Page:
My husband isn’t Catholic.  He isn’t religious at all, actually, but he probably still falls under the category of agnostic.  He doesn’t need to give up meat on Fridays during Lent, but he does anyway.  If he’s the one cooking dinner that night, he makes …

April 4th, 2011

church-hopping-flash3The more years that separate me from my time at Notre Dame, the more I realize how easy college made certain things in life.  Making friends was easy as I was surrounded by a great community of people with whom I had a lot in common; I never had to spend a lot of energy finding people with similar interests.  We also had Mass in our dorm, which meant we all went to Mass with our closest friends — it didn’t take a lot of extra work to be part of a spiritual community.  In fact, being a theology major and, in general, just being a Domer, it was never difficult to find tons of groups, retreats, events, or volunteer opportunities that guaranteed an awesome spiritual community.

Then I graduated and lived in a Catholic Worker house.  As a community we said daily prayers together, usually attended daily Mass, and were always having discussions about faith and Church teachings and how to live out the Gospel.  It too was a wonderful spiritual community.

Then came Austin — when I finally found out how hard it is to make friends in the “real world”.  There was no longer a guaranteed community.  …

April 2nd, 2011

The scene: 10 eighth-grade religious education students, their teacher, and yours truly—a plucky seminarian who was brought in for “Vocation Awareness Day.”  I talk, explaining the many ways we can all serve God in our lives, and that religious life is one of those ways — a very good way… yada, yada, yada.  Are there any questions?  A hand goes up.  I graciously call on the inquisitive young child.

“Why are priests always so fat?”

It is important to note that there was still some sugar on my shirt from the doughnut I had just scarfed down after Mass… black clothes do a terrible job of hiding sugar.  It is also important to note that the previous evening I had more than my fare share of Texas Barbecue at an establishment known as “The Salt Lick” and I can only guess as to how much brisket my system was still digesting.  The morning before that I delighted in a jalapeno-and-cheese sausage breakfast burrito.  At this point, I had gained eight pounds since arriving at my pastoral assignment with four months to go.  That’s in addition to the ten pounds I had gained since joining religious life.

KS_Priest_HotDog_CROPWhile I cannot claim …

April 1st, 2011

losingmayorships-insideI spent last weekend in Philadelphia at a friend’s house, where a group of my old friends and I convened to catch up on each others’ lives. It was a very 21st century sort of gathering: eight of us live across four states, and the weekend was organized through a combination of text messaging, emails, and Facebook. Somehow, despite confusion of train times and places, we all arrived at my friend’s apartment with enough spare blankets and more than enough food to go around.

The subject of Lent came up when, after a friendly reminder that it was Saturday, there was a sigh of relief that we could all eat chicken and pasta with prosciutto. A few of us in the group are Catholic, to varying degrees, and everyone tries to be adaptable.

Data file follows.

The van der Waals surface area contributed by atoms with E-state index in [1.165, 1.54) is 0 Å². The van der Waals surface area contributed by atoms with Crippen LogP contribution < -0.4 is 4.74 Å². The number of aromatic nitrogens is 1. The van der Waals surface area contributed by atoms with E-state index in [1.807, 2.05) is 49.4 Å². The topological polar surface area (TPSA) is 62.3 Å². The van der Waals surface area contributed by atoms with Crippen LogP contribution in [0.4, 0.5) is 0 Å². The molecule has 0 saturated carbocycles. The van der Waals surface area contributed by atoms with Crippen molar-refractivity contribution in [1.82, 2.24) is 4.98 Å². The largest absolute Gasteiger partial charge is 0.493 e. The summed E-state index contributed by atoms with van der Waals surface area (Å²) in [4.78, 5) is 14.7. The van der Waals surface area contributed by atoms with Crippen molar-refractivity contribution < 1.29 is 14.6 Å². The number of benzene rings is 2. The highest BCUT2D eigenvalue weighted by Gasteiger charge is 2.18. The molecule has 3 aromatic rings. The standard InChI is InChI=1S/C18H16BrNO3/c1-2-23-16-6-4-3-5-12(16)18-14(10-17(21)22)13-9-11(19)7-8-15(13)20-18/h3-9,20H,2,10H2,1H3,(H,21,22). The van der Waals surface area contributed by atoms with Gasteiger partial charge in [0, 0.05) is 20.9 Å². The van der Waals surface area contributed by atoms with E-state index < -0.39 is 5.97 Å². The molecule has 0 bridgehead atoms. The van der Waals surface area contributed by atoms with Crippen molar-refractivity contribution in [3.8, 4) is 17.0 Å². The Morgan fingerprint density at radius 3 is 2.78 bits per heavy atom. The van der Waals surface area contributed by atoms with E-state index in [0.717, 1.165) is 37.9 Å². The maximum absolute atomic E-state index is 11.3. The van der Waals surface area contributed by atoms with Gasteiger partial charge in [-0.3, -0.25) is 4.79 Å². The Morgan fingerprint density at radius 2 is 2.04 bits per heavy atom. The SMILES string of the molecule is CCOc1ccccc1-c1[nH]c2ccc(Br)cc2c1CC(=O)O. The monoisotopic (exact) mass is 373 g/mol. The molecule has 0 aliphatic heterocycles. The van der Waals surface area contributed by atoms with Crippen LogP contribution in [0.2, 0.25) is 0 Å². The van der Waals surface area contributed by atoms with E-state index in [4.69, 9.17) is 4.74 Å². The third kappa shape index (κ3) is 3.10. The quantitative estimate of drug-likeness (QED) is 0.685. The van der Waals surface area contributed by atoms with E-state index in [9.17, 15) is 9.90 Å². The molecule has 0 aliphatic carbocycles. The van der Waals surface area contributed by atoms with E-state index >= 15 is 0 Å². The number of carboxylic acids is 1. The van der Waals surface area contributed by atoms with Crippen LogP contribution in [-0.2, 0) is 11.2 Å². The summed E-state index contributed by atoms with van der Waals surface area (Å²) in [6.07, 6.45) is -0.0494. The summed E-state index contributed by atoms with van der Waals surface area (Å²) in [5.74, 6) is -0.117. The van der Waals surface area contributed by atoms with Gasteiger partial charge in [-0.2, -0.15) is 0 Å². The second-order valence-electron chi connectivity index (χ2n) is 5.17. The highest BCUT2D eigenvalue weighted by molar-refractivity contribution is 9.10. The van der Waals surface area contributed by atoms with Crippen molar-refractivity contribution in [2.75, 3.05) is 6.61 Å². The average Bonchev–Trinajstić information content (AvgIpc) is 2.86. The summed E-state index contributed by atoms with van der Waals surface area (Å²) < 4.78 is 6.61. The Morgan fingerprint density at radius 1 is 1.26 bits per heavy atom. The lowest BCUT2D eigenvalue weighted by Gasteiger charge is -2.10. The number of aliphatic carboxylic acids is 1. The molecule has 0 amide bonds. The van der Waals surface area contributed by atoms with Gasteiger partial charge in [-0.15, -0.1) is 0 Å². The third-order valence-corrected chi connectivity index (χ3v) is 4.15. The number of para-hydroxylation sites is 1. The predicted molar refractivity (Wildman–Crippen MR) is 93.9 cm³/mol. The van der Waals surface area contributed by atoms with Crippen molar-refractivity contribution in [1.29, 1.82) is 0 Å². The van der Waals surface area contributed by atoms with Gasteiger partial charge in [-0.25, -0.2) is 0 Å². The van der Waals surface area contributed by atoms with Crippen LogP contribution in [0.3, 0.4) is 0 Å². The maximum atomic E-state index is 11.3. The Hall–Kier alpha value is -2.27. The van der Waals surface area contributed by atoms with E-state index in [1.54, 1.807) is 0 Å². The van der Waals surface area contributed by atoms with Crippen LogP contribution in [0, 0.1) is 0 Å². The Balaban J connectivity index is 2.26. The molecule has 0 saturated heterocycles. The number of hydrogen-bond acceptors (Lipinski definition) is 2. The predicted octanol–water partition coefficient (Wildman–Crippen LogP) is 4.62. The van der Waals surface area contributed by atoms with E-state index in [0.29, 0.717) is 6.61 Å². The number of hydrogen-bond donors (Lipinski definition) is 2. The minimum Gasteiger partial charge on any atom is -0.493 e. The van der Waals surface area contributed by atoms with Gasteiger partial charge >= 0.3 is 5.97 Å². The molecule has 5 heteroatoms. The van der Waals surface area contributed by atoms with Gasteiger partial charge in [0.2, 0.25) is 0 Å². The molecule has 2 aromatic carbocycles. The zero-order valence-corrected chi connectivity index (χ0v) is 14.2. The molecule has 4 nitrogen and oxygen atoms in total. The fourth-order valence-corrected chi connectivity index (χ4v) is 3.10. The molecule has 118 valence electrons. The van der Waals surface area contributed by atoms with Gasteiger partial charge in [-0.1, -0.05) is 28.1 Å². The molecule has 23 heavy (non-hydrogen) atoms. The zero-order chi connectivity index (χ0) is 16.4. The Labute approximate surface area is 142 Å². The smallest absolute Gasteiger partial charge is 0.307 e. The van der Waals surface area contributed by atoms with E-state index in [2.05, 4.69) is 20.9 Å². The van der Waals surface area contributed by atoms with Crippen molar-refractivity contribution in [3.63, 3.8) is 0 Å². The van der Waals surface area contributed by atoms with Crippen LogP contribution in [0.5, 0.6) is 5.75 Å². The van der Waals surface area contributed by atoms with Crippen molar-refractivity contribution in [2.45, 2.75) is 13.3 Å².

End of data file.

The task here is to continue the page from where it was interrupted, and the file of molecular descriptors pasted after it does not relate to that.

Only one friend besides myself had made a Lenten sacrifice; she gave up using FourSquare for the forty days. For those who don’t know, FourSquare is a social media tool that has people “check-in” at different locations, usually restaurants and stores, on their smartphones. In addition to telling the world where you are, it also tells you who else is at the location at the same time …

March 31st, 2011

hateaboutyou-flashWhen it comes to loving technology the difference between Brandon and I is staggering.  Brandon loves it and, if not married to me, would have all things iThings.  On the other hand, I’m constantly trying to figure out how to use less of it just to prove Brandon wrong.  To be fair, Brandon has helped me (begrudgingly) understand how valuable technology can be.  It’s a tool and like any tool can be extremely useful, but can also be abused.  Seeing so many people using technology inappropriately has led me to create this list…

Ten Things That Drive Me Crazy About Technology:

10) It makes things that are not HD, 3D, or wide screen “boring”.  (On Christmas Day we were all watching the Muppet’s Christmas Carol – one of our family traditions.  After the opening credits my dad had already pulled out his iPad to watch YouTube videos, my mom was returning text messages on her iPhone, and Brandon was playing Monopoly with his iPod Touch.)

9) It has come without an instruction manual as to how to use it in a mannerly way.  (Very few people have a true sense of cell phone etiquette.  We all know this because we’ve …

March 27th, 2011

prayer-blackberry-largeI need to pray more. It’s a thought that goes through my head about once a day, yet more often than not I don’t act on it. Whether I sat in the comfort of my own apartment or on the subway with a prayer book and Psalms in my purse, it is easier to find excuses. Like today’s for example, when I packed a book of letters from Rabbi Nachman of Uman with a special prayer to be read for 40 days straight to bring on one’s soul mate. My excuse to only carrying it with me throughout the day but not reading from it: I can’t find my list of single people to pray for. What will be tomorrow’s excuse? Or the next day’s or the next?